Using Conventional Plea Bargaining to Increase
the Number of Criminal Prosecutions
for International Crimes
Plea bargaining is now a pervasive feature of Anglo-American criminal justice systems, but this was not always the case. Indeed, before the nineteenth century, guilty pleas were virtually unknown in British and American criminal proceedings. Early British trials in particular, were short, summary proceedings; consequently, prosecutors had little incentive to induce defendants to waive their right to a trial. The introduction of a series of adversarial features—most notably complex evidentiary rules and the use of defense counsel—transformed the theretofore summary jury proceedings into more time-consuming, complex events dominated by professional advocates. Because this transformation significantly lengthened the time necessary to conduct a trial, an alternative procedure—the guilty plea—gained popularity as a means of disposing of cases more expeditiously.745 To encourage defendants to plead guilty, prosecutors offered defendants some form of sentencing concession in exchange for the defendants’ guilty pleas. As noted in the Introduction, guilty pleas procured by plea bargaining have, since then, become the most prevalent means of disposing of American criminal cases.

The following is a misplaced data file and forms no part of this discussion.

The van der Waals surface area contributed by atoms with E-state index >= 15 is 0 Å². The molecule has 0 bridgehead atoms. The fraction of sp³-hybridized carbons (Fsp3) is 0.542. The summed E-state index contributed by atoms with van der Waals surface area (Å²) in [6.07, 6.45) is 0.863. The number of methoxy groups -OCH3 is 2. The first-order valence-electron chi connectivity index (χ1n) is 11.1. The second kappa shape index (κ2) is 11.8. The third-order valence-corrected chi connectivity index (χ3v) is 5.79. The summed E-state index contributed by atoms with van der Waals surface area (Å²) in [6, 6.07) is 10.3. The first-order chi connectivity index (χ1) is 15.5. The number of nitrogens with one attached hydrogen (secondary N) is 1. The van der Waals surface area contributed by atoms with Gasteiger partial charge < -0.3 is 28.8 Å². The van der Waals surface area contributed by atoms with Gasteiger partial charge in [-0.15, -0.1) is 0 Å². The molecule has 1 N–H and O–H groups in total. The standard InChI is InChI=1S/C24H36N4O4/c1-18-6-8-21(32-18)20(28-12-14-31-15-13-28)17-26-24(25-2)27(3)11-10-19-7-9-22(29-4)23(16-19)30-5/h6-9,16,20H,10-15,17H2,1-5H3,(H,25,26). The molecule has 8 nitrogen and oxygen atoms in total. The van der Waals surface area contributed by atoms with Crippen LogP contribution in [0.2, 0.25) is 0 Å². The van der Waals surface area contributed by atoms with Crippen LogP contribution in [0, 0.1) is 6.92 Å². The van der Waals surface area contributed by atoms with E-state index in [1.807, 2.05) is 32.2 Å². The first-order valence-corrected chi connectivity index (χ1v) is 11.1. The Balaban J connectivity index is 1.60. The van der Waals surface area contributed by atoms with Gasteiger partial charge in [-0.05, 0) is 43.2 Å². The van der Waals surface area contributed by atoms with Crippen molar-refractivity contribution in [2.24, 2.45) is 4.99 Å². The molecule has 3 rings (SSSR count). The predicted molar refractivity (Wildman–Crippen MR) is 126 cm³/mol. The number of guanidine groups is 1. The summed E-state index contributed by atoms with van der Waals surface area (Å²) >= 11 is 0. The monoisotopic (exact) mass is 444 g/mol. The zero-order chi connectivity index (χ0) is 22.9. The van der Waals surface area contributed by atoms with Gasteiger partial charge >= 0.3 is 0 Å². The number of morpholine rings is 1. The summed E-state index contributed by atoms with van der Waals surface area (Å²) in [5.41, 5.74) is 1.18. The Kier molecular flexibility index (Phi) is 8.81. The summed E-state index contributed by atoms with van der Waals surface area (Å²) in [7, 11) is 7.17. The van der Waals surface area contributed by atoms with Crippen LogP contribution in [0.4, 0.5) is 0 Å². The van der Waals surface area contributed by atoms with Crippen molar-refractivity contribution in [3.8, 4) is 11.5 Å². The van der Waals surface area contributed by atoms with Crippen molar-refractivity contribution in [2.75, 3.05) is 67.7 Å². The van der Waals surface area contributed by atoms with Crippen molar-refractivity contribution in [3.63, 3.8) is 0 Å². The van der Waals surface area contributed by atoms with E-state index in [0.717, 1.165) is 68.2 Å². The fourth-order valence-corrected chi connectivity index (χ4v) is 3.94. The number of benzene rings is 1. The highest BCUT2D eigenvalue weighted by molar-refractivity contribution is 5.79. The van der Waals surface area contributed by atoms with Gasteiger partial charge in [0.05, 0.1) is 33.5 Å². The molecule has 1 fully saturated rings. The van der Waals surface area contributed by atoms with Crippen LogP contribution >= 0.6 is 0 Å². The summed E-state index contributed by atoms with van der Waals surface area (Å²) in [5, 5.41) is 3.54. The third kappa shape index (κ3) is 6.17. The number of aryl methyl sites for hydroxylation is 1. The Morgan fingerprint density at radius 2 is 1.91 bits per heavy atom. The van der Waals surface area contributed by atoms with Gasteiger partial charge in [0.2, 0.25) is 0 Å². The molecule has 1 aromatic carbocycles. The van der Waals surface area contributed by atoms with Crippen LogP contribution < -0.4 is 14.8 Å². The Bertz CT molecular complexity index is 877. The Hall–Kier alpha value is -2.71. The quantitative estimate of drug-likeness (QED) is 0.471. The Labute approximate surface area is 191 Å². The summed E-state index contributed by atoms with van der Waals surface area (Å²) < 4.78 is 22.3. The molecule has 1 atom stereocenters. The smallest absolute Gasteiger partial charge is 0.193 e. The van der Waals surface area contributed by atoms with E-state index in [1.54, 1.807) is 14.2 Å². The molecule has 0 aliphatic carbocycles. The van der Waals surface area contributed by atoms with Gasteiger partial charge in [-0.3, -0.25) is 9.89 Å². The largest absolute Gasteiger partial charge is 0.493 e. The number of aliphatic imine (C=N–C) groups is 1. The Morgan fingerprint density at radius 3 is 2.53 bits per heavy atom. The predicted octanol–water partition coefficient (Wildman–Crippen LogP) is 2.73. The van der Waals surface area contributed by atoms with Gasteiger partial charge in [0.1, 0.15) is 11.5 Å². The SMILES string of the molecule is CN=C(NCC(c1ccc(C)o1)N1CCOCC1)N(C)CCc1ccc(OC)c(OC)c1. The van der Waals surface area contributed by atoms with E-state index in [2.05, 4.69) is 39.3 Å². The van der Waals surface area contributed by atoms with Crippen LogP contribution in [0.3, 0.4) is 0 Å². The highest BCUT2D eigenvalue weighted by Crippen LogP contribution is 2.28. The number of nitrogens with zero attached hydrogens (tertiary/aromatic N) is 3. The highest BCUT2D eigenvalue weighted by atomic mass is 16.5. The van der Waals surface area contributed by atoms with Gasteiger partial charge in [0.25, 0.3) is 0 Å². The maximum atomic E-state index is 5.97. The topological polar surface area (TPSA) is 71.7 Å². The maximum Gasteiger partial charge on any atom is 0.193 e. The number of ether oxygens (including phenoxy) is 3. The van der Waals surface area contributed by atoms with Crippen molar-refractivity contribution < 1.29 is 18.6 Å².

In addition to its prevalence, plea bargaining has also become one of the most disreputable features of the American criminal justice system, and a summary description of some of the abuses to which the practice gives rise quickly reveals why.746 American prosecutors frequently rely on charge bargaining of the sort that distorts the historical record of proceedings. Some prosecutors, for instance, systematically overcharge defendants so as to be able to withdraw charges during the bargaining process. Albert Alschuler, a leading critic of plea bargaining,